I just finished reading a book about an artist while simultaneously working on a few sketches using another collection of used markers. This collection of markers was massive, and the tips of a finer point. I decided it was a fine opportunity to try using some cross hatching techniques, with hopes that I wouldn’t muddy the whole piece. I am after all still experimenting with this whole marker thing.
My inspiration for the drawing, a photograph by Norma Joseph, that I saw in one of my reference books titled: Royal Geographical Society Illustrated. Her photo was beautifully exotic and colorful, which seemed perfect for a marker experiment.
It was the perfect coinciding experiment for the book I was reading, Vincent and Theo the Van Gogh brothers, by Deborah Heiligman. It was an interesting and BEAUTIFUL read. I learned so much more about the man, Vincent, and the impetus and drive associated with the creation of his art.
There were some of his drawings inserted into the book, and the marks he made on his pieces kept pushing me forward in my efforts to complete the piece I was working on. Marker is pretty unforgiving, and I was trying to be bold and yet sure of the marks I was putting down. It was a fun experiment, and I don’t know how well I did, but it was worth the effort. It’s good to learn something new, and always push yourself a little more. It seemed to be a thought at the forefront of Vincents thinking.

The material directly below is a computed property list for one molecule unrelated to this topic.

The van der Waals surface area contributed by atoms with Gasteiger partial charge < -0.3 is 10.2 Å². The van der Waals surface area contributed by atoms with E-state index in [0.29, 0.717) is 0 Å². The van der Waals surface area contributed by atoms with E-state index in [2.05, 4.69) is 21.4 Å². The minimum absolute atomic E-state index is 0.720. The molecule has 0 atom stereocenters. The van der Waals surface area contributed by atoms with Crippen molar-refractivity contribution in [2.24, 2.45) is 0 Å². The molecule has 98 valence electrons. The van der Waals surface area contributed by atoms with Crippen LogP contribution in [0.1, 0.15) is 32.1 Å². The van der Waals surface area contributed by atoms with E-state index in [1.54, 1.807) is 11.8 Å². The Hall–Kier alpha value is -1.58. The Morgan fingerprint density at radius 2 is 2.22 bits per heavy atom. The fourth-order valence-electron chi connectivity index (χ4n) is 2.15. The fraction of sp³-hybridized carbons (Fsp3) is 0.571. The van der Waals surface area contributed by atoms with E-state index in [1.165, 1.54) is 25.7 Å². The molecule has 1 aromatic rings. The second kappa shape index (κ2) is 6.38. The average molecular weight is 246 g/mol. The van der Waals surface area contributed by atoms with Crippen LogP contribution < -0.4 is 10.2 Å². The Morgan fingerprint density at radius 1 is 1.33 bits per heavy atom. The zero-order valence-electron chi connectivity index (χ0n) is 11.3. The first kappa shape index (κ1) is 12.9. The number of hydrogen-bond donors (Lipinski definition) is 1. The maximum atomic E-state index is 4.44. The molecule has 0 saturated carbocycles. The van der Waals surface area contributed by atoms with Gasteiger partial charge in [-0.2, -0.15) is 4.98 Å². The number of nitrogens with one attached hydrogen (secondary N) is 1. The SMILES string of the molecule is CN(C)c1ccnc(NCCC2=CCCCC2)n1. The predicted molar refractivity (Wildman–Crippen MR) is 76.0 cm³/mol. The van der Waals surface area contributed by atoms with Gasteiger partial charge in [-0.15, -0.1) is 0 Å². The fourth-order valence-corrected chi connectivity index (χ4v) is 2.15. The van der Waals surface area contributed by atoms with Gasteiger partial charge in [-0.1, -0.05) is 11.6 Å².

Vincent used cross hatching in many of his drawings, so I wanted to investigate who some of the best drawers were. I found this very good post that addressed the issue titled 10 Master Drawers (and what they teach us) which I think any illustrator would be interested in checking out. Also check out the book on the Van Gogh brothers, I’d recommend it to anyone.